- 2015 Holiday shopping season
- 2016 Legislative Session
- Adam Putnam
- Alan Shelby
- Anti-Defamation League
- Bernie Friedman
- Brian Ballard
- florida catholic conference
- Florida Forestry Association
- Florida Retail Federation
- Jeb Bush
- Jeff Atwater
- Marco Rubio
- Mario Bailey
- Pam bondi
- Rick Scott
- Steve Schale
- Steve Uhlfelder
- Walt Disney Parks & Resorts
- Yolanda Jackson
The 2015 holiday season marks a quiet before the storm in Florida politics, before the lawmakers and lobbyists take over Tallahassee in January and the high drama of Jeb Bush vs. Marco Rubio and the rest of the GOP presidential field reaches its primary crescendo.
So this year, before the annual rites and rituals of “The Process” come to the forefront with visions of appropriations spreadsheets replacing the sugarplums dancing in our heads, the celebrations and good times with friends and family promise to be even dearer.
For now, we take note of and memorialize the people who again will animate the Capitol and the campaign trail after taking time off this month, whether to celebrate Christmas, Hanukkah, or any another winter holiday. After all, it’s about the organizations and individuals who comprise them that keep the political wheels turning behind the scenes to ensure we keep the holiday spirit alive year after year.
Let’s begin with the big retailers – some online, some just down the street – whose products are gifted and re-gifted and exchanged and returned, opened beneath trees and around menorahs, at office gift exchanges, and in the sharing of charity with strangers.
Three partners share responsibility for lobbying Florida lawmakers for Amazon.com, the nation’s largest online retailer: Brian Ballard, Carol Bracy and Mathew Forrest; and one firm, Metz, Husband & Daughton, keeps the political boat a’sail for eBay in Florida waters. Thank Jim Daughton, Warren Husband, Aimee Diaz Lyon, Steve Metz, Andy Palmer, Patricia Green, Alli Liby-Schoonover, and Gregory Black for that.
New media practitioner Justin Sayfie has been joined by Ballard and Jan Gorrie as well as in-house advocates Ron Barnes and Joseph Dooley in representing Google, the search engine that most likely brought you to those Amazon or eBay products.
The retailers also pack some influence muscle as well – Gov. Rick Scott himself personally announced the addition of 2,000 new Florida jobs when Amazon expanded in the Tampa Bay area. Some of that pull is doubtless related to the retailer’s political contributions. So far in the 2016 election cycle, Amazon has raised $607,595 and spent $133,827, backing congressional candidates to the tune of $95,500 from its PAC, 52 percent to Republicans, and 48 percent to Democrats.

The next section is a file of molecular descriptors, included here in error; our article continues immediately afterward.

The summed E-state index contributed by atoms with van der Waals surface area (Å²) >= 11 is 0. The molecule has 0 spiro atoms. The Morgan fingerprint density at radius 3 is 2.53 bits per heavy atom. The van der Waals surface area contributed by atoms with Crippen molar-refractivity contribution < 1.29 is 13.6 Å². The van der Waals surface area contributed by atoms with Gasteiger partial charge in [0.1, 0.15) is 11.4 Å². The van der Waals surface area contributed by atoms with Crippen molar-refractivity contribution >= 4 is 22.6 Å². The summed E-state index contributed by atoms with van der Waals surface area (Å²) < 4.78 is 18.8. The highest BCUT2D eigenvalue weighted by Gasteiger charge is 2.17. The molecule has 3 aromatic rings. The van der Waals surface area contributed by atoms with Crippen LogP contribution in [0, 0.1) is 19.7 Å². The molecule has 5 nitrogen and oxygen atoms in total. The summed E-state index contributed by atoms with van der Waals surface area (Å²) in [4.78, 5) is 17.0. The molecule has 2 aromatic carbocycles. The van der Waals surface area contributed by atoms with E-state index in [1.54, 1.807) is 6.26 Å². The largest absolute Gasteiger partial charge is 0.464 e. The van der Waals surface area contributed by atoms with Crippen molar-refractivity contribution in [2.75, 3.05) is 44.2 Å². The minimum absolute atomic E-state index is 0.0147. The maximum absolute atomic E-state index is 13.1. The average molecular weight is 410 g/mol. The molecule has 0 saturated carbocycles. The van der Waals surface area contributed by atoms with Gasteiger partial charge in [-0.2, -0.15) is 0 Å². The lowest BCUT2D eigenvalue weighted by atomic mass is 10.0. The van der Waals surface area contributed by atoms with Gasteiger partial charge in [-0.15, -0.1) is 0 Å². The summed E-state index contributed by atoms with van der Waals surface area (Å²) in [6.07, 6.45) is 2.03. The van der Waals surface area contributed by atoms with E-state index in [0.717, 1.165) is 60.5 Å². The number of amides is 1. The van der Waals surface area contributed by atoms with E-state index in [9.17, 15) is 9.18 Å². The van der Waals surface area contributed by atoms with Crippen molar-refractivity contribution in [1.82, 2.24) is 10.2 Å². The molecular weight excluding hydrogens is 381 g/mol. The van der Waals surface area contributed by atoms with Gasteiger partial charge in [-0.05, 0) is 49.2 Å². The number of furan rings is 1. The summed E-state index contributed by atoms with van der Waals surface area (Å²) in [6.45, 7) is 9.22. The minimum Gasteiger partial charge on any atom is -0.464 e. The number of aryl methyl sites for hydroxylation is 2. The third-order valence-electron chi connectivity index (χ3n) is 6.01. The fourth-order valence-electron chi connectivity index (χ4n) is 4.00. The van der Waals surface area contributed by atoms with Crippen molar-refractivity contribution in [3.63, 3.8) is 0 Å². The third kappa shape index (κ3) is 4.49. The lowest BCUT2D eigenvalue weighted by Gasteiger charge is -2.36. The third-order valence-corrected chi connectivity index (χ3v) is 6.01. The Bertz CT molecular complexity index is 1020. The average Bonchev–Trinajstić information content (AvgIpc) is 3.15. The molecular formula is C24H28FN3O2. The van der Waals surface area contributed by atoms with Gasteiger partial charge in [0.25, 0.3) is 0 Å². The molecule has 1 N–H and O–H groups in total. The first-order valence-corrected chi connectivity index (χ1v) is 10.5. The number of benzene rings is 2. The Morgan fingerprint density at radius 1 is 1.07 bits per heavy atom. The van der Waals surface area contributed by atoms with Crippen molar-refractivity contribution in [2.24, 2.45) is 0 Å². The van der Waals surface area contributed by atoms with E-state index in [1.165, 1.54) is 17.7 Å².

CBNC reported that as of the Friday before Christmas, nearly a fifth of all Americans had not begun to shop for the holidays. That’s going to mean some serious visits to brick-and-mortar shopping emporiums for those without the luxury of waiting for goodies to be delivered.
Target, Wal-Mart and Best Buy share the distinction of being giants both in the in-person and online retail worlds. For its Florida political needs, Target works with David Griffin, Marlene Quintana, Todd Steibly, Robert Stuart and Jason Unger of GrayRobinson, as well as Sean Pittman among others; Best Buy with Chip Case alone; and Wal-Mart with a rock-star team including Michael Corcoran, Jeff Johnston, Matthew Blair, Michael Cantens, and Amanda Stewart.
Then there’s the organization making it click – literally, and figuratively – in Florida’s universe of all things consumer: the Florida Retail Federation, which is repped by Johnston & Blanton, as well as staffed in-house by Melissa Joiner Ramba, Samantha Padgett and many more to make it happen in Tallahassee.
But, wait! How can we be talking about the holidays without looking at who works on behalf of their spiritual core, the proverbial “reason for the season”?